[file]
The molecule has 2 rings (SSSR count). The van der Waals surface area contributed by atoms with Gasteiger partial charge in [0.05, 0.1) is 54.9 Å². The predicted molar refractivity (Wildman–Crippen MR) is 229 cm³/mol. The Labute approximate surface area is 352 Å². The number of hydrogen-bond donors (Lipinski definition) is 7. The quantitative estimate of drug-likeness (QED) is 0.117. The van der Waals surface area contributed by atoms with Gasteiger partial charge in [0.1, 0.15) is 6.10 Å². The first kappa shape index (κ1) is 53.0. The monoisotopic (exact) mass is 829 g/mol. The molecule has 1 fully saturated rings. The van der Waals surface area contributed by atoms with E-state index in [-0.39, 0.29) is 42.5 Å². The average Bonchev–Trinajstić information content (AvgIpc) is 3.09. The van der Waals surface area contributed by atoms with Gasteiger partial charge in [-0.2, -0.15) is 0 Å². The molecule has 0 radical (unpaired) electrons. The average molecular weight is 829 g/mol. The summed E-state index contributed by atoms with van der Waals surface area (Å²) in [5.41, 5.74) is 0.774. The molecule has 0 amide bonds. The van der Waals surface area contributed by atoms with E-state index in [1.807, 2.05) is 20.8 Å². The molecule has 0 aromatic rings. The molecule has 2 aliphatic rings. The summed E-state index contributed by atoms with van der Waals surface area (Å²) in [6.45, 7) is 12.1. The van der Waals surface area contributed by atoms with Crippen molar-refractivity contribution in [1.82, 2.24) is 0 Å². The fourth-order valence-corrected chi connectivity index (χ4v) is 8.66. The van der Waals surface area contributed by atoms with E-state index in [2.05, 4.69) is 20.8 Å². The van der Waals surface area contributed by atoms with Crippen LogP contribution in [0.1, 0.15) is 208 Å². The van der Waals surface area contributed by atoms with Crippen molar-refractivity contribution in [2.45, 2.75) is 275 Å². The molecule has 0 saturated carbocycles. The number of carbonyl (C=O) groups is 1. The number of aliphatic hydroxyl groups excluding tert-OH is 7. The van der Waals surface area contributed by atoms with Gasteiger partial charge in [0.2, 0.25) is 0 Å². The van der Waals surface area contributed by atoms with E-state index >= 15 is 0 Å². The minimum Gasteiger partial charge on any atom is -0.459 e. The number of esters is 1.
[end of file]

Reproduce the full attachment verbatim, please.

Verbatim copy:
The molecule has 2 rings (SSSR count). The van der Waals surface area contributed by atoms with Gasteiger partial charge in [0.05, 0.1) is 54.9 Å². The predicted molar refractivity (Wildman–Crippen MR) is 229 cm³/mol. The Labute approximate surface area is 352 Å². The number of hydrogen-bond donors (Lipinski definition) is 7. The quantitative estimate of drug-likeness (QED) is 0.117. The van der Waals surface area contributed by atoms with Gasteiger partial charge in [0.1, 0.15) is 6.10 Å². The first kappa shape index (κ1) is 53.0. The monoisotopic (exact) mass is 829 g/mol. The molecule has 1 fully saturated rings. The van der Waals surface area contributed by atoms with E-state index in [-0.39, 0.29) is 42.5 Å². The average Bonchev–Trinajstić information content (AvgIpc) is 3.09. The van der Waals surface area contributed by atoms with Gasteiger partial charge in [-0.2, -0.15) is 0 Å². The molecule has 0 radical (unpaired) electrons. The average molecular weight is 829 g/mol. The summed E-state index contributed by atoms with van der Waals surface area (Å²) in [5.41, 5.74) is 0.774. The molecule has 0 amide bonds. The van der Waals surface area contributed by atoms with E-state index in [1.807, 2.05) is 20.8 Å². The molecule has 0 aromatic rings. The molecule has 2 aliphatic rings. The summed E-state index contributed by atoms with van der Waals surface area (Å²) in [6.45, 7) is 12.1. The van der Waals surface area contributed by atoms with Crippen molar-refractivity contribution in [1.82, 2.24) is 0 Å². The fourth-order valence-corrected chi connectivity index (χ4v) is 8.66. The van der Waals surface area contributed by atoms with E-state index in [2.05, 4.69) is 20.8 Å². The van der Waals surface area contributed by atoms with Crippen LogP contribution in [0.1, 0.15) is 208 Å². The van der Waals surface area contributed by atoms with Crippen molar-refractivity contribution in [2.45, 2.75) is 275 Å². The molecule has 0 saturated carbocycles. The number of carbonyl (C=O) groups is 1. The number of aliphatic hydroxyl groups excluding tert-OH is 7. The van der Waals surface area contributed by atoms with Gasteiger partial charge in [0.2, 0.25) is 0 Å². The van der Waals surface area contributed by atoms with E-state index >= 15 is 0 Å². The minimum Gasteiger partial charge on any atom is -0.459 e. The number of esters is 1.